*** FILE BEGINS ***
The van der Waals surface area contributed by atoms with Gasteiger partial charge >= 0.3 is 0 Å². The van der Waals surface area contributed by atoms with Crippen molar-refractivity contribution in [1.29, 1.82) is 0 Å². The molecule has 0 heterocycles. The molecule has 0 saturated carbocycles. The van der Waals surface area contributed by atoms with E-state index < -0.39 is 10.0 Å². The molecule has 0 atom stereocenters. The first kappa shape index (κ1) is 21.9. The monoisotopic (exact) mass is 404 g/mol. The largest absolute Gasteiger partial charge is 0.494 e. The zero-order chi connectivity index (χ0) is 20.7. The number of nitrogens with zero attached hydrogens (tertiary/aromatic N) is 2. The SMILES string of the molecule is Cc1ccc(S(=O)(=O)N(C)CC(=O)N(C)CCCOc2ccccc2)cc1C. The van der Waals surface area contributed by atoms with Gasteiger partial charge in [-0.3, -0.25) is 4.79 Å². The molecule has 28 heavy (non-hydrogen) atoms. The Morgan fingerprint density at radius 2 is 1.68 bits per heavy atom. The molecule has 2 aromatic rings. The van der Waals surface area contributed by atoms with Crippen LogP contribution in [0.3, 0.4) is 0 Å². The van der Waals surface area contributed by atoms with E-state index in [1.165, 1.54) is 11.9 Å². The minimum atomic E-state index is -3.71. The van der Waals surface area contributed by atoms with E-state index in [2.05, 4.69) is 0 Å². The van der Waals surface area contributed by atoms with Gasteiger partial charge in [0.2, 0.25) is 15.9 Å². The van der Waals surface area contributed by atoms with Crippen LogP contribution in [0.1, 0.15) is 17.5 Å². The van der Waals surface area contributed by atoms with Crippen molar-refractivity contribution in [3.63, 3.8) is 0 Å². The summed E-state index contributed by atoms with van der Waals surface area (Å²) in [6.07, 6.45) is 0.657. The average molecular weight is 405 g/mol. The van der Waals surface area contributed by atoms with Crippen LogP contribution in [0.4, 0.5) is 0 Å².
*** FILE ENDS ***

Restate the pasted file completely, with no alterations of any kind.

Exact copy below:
The van der Waals surface area contributed by atoms with Gasteiger partial charge >= 0.3 is 0 Å². The van der Waals surface area contributed by atoms with Crippen molar-refractivity contribution in [1.29, 1.82) is 0 Å². The molecule has 0 heterocycles. The molecule has 0 saturated carbocycles. The van der Waals surface area contributed by atoms with E-state index < -0.39 is 10.0 Å². The molecule has 0 atom stereocenters. The first kappa shape index (κ1) is 21.9. The monoisotopic (exact) mass is 404 g/mol. The largest absolute Gasteiger partial charge is 0.494 e. The zero-order chi connectivity index (χ0) is 20.7. The number of nitrogens with zero attached hydrogens (tertiary/aromatic N) is 2. The SMILES string of the molecule is Cc1ccc(S(=O)(=O)N(C)CC(=O)N(C)CCCOc2ccccc2)cc1C. The van der Waals surface area contributed by atoms with Gasteiger partial charge in [-0.3, -0.25) is 4.79 Å². The molecule has 28 heavy (non-hydrogen) atoms. The Morgan fingerprint density at radius 2 is 1.68 bits per heavy atom. The molecule has 2 aromatic rings. The van der Waals surface area contributed by atoms with Crippen LogP contribution in [0.3, 0.4) is 0 Å². The van der Waals surface area contributed by atoms with E-state index in [1.165, 1.54) is 11.9 Å². The minimum atomic E-state index is -3.71. The van der Waals surface area contributed by atoms with E-state index in [2.05, 4.69) is 0 Å². The van der Waals surface area contributed by atoms with Gasteiger partial charge in [0.2, 0.25) is 15.9 Å². The van der Waals surface area contributed by atoms with Crippen LogP contribution in [0.1, 0.15) is 17.5 Å². The van der Waals surface area contributed by atoms with Crippen molar-refractivity contribution in [3.63, 3.8) is 0 Å². The summed E-state index contributed by atoms with van der Waals surface area (Å²) in [6.07, 6.45) is 0.657. The average molecular weight is 405 g/mol. The van der Waals surface area contributed by atoms with Crippen LogP contribution in [0.4, 0.5) is 0 Å².